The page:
Texas may be the center of the U.S. oil and gas industry, but the latest data shows that the state's competitive energy market is increasingly favoring clean energy over fossil fuel alternatives.

New information from state grid operator ERCOT shows that carbon-free resources made up more than 30 percent of its 2018 energy consumption, and a slightly larger percentage of its 2019 generation capacity. In both cases, the largest share of credit goes to the state’s massive wind farms, which provided 18.6 percent of 2018 energy and make up 23.4 percent of 2019 capacity, followed by nuclear power, which served 10.9 percent of last year’s needs and will provide 5.4 percent of this year’s capacity. 

Solar, meanwhile, only made up a sliver of the 1.3 percent of last year’s energy use served by “other” resources such as hydropower, biomass and fuel oil. But solar will make up 2.1 percent of this year’s generation capacity, in a testament to the small but fast-growing utility-scale solar market developing in the state. 

ERCOT's achievement is largely a result of the economics of wind and solar power, plus a healthy dollop of state energy policy to integrate its western wind resources to eastern cities, known as competitive renewable energy zones (CREZ). 

Since 2009, about when CREZ got started, wind generation capacity has grown from 6 percent to nearly 20 percent of ERCOT’s energy mix, while coal has fallen from 37 percent to 25 percent of ERCOT’s energy mix over the same time. 

Meanwhile, the amount of wind being curtailed due to lack of transmission and demand has shrunk from about 17 percent in 2009 to less than half a percent in recent years, a result of the $7 billion in new transmission enabled by CREZ, as well as ERCOT's work to build weather forecasting and demand management into how it manages its grid.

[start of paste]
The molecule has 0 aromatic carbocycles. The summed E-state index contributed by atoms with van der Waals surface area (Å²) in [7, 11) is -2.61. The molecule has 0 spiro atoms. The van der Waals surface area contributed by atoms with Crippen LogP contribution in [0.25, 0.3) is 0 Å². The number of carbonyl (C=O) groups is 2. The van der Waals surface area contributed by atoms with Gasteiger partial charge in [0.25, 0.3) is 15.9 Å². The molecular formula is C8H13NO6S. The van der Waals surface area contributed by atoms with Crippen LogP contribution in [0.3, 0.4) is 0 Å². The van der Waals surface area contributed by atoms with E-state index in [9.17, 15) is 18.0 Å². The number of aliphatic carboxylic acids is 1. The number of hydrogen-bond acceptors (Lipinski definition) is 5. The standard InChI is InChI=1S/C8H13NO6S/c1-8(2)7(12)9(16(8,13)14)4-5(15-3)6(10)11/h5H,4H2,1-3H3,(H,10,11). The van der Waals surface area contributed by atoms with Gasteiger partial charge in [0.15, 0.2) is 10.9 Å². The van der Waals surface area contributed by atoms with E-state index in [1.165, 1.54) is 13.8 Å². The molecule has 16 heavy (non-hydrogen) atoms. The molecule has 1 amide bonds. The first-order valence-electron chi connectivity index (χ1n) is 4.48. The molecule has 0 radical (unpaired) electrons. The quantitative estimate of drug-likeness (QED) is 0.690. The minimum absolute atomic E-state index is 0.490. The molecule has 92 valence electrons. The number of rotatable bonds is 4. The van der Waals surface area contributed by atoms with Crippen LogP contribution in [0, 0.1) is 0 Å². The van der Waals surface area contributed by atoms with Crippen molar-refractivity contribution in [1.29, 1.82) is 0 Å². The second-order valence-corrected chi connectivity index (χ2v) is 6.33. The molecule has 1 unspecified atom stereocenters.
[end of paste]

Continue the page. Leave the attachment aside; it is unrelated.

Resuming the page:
When it peaks, Texas’s wind fleet can actually power more than half of ERCOT’s grid, even if it’s in the dead of night. In December, at 7 minutes after midnight, wind power generated 19,168 megawatts of electricity for a moment, beating ERCOT’s previous record of 17,920 megawatts on a midafternoon the month before.

December’s record-setting wind output equated to a maximum generation percentage of 54.64 percent at the time, according to Joshua Rhodes, research associate at the Energy Institute at the University of Texas at Austin, who recently highlighted the latest ERCOT numbers in a tweet.

“The more interesting thing is that almost 55 percent of demand in the ERCOT system was being serviced by wind,” he said in a Tuesday interview. “That’s something that grid operators and policymakers have been scared of. […] We’ll never be able to control wind and solar, but the more we can predict them, the more I think we can trust them.” 

Solar meets only a fraction of ERCOT’s needs compared to wind, but its growth rate is much faster at present, with utility-scale projects in the state setting new low-price records alongside solar leaders like California, Arizona and Nevada. Much of this solar is in West Texas, where it can benefit from the same transmission investments that have enabled the wind industry, Rhodes noted. 

In fact, ERCOT's December 2018 interconnection queue had more solar projects than wind projects in it, which is the first time that’s happened, he said. That’s largely driven by the drive to get projects in place to capture the full benefits of the federal Investment Tax Credit for solar power and Production Tax Credit for wind power, which start to wind down in 2020. 

Of course, interconnection request figures must be taken with a grain of salt, since they’re always winnowed down as they move from proposals to fully financed projects supported by an interconnection study. Still, in terms of the proportion of new projects being planned, it’s a gigantic change from the interconnection queue that existed only four years ago, when natural-gas power plants were still the dominant form of new generation being planned. 

Renewable energy developers in Texas also won a regulatory victory this week. The Public Utility Commission of Texas denied a proposal by utilities Calpine and NRG to change the way transmission line losses are calculated for ERCOT-interconnected generators, a move that could have reduced the value of wind and solar located far from the state’s population centers.